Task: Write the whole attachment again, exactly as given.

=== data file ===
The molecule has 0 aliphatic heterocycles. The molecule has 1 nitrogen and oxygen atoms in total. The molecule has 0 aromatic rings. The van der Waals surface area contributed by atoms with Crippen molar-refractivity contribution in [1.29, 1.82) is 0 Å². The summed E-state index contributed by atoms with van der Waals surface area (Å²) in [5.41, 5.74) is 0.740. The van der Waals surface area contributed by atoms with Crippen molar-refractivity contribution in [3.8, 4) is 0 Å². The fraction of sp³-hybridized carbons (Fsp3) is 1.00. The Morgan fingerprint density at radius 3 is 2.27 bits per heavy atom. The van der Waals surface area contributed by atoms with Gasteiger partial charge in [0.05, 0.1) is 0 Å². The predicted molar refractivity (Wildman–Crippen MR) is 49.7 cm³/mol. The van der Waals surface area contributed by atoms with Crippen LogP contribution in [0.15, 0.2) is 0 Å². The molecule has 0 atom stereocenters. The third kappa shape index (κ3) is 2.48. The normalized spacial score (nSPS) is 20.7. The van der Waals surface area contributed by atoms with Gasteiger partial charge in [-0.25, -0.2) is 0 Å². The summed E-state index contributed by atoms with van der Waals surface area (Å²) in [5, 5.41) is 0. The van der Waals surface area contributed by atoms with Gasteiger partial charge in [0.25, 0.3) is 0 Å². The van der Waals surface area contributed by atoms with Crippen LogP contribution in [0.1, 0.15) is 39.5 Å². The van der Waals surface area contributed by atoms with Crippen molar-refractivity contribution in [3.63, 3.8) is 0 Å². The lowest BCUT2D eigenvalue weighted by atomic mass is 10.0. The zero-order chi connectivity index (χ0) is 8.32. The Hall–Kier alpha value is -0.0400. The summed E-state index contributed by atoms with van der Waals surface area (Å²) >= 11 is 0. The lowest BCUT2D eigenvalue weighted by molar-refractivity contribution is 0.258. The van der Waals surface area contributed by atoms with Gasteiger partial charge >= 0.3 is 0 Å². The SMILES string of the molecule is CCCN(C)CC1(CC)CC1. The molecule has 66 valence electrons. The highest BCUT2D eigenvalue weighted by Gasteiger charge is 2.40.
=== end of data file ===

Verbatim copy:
The molecule has 0 aliphatic heterocycles. The molecule has 1 nitrogen and oxygen atoms in total. The molecule has 0 aromatic rings. The van der Waals surface area contributed by atoms with Crippen molar-refractivity contribution in [1.29, 1.82) is 0 Å². The summed E-state index contributed by atoms with van der Waals surface area (Å²) in [5.41, 5.74) is 0.740. The van der Waals surface area contributed by atoms with Crippen molar-refractivity contribution in [3.8, 4) is 0 Å². The fraction of sp³-hybridized carbons (Fsp3) is 1.00. The Morgan fingerprint density at radius 3 is 2.27 bits per heavy atom. The van der Waals surface area contributed by atoms with Gasteiger partial charge in [0.05, 0.1) is 0 Å². The predicted molar refractivity (Wildman–Crippen MR) is 49.7 cm³/mol. The van der Waals surface area contributed by atoms with Crippen LogP contribution in [0.15, 0.2) is 0 Å². The molecule has 0 atom stereocenters. The third kappa shape index (κ3) is 2.48. The normalized spacial score (nSPS) is 20.7. The van der Waals surface area contributed by atoms with Gasteiger partial charge in [-0.25, -0.2) is 0 Å². The summed E-state index contributed by atoms with van der Waals surface area (Å²) in [5, 5.41) is 0. The van der Waals surface area contributed by atoms with Gasteiger partial charge in [0.25, 0.3) is 0 Å². The van der Waals surface area contributed by atoms with Crippen LogP contribution in [0.1, 0.15) is 39.5 Å². The van der Waals surface area contributed by atoms with Crippen molar-refractivity contribution in [3.63, 3.8) is 0 Å². The lowest BCUT2D eigenvalue weighted by atomic mass is 10.0. The zero-order chi connectivity index (χ0) is 8.32. The Hall–Kier alpha value is -0.0400. The summed E-state index contributed by atoms with van der Waals surface area (Å²) >= 11 is 0. The lowest BCUT2D eigenvalue weighted by molar-refractivity contribution is 0.258. The van der Waals surface area contributed by atoms with Gasteiger partial charge >= 0.3 is 0 Å². The SMILES string of the molecule is CCCN(C)CC1(CC)CC1. The molecule has 66 valence electrons. The highest BCUT2D eigenvalue weighted by Gasteiger charge is 2.40.